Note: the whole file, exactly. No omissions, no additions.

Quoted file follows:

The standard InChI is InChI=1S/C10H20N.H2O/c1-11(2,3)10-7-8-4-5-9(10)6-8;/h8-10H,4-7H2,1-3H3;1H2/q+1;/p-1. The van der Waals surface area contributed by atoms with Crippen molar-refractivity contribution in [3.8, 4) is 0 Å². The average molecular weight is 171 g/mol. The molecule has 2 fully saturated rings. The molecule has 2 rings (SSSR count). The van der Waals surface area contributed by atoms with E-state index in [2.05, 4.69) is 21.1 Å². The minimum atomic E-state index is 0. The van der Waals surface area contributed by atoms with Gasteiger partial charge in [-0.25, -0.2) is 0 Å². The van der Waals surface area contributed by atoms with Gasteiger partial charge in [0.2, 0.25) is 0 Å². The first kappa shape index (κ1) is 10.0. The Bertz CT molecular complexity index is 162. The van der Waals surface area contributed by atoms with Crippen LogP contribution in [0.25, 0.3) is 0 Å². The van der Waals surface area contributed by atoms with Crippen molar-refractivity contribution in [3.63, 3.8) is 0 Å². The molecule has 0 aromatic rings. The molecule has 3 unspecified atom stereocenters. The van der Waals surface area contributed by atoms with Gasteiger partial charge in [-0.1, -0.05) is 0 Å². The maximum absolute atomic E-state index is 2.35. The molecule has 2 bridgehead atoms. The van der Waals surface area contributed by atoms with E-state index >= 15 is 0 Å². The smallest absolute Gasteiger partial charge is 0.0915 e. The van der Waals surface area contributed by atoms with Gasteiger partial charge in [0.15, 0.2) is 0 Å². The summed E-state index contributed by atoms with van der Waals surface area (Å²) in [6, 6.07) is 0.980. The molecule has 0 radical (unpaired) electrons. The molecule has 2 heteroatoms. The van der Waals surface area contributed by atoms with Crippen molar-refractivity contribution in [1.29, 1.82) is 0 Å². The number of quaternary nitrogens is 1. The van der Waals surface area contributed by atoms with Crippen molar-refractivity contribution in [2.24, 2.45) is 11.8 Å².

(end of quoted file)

The standard InChI is InChI=1S/C10H20N.H2O/c1-11(2,3)10-7-8-4-5-9(10)6-8;/h8-10H,4-7H2,1-3H3;1H2/q+1;/p-1. The van der Waals surface area contributed by atoms with Crippen molar-refractivity contribution in [3.8, 4) is 0 Å². The average molecular weight is 171 g/mol. The molecule has 2 fully saturated rings. The molecule has 2 rings (SSSR count). The van der Waals surface area contributed by atoms with E-state index in [2.05, 4.69) is 21.1 Å². The minimum atomic E-state index is 0. The van der Waals surface area contributed by atoms with Gasteiger partial charge in [-0.25, -0.2) is 0 Å². The van der Waals surface area contributed by atoms with Gasteiger partial charge in [0.2, 0.25) is 0 Å². The first kappa shape index (κ1) is 10.0. The Bertz CT molecular complexity index is 162. The van der Waals surface area contributed by atoms with Crippen LogP contribution in [0.25, 0.3) is 0 Å². The van der Waals surface area contributed by atoms with Crippen molar-refractivity contribution in [3.63, 3.8) is 0 Å². The molecule has 0 aromatic rings. The molecule has 3 unspecified atom stereocenters. The van der Waals surface area contributed by atoms with Gasteiger partial charge in [-0.1, -0.05) is 0 Å². The maximum absolute atomic E-state index is 2.35. The molecule has 2 bridgehead atoms. The van der Waals surface area contributed by atoms with E-state index >= 15 is 0 Å². The smallest absolute Gasteiger partial charge is 0.0915 e. The van der Waals surface area contributed by atoms with Gasteiger partial charge in [0.15, 0.2) is 0 Å². The summed E-state index contributed by atoms with van der Waals surface area (Å²) in [6, 6.07) is 0.980. The molecule has 0 radical (unpaired) electrons. The molecule has 2 heteroatoms. The van der Waals surface area contributed by atoms with Crippen molar-refractivity contribution in [1.29, 1.82) is 0 Å². The number of quaternary nitrogens is 1. The van der Waals surface area contributed by atoms with Crippen molar-refractivity contribution in [2.24, 2.45) is 11.8 Å².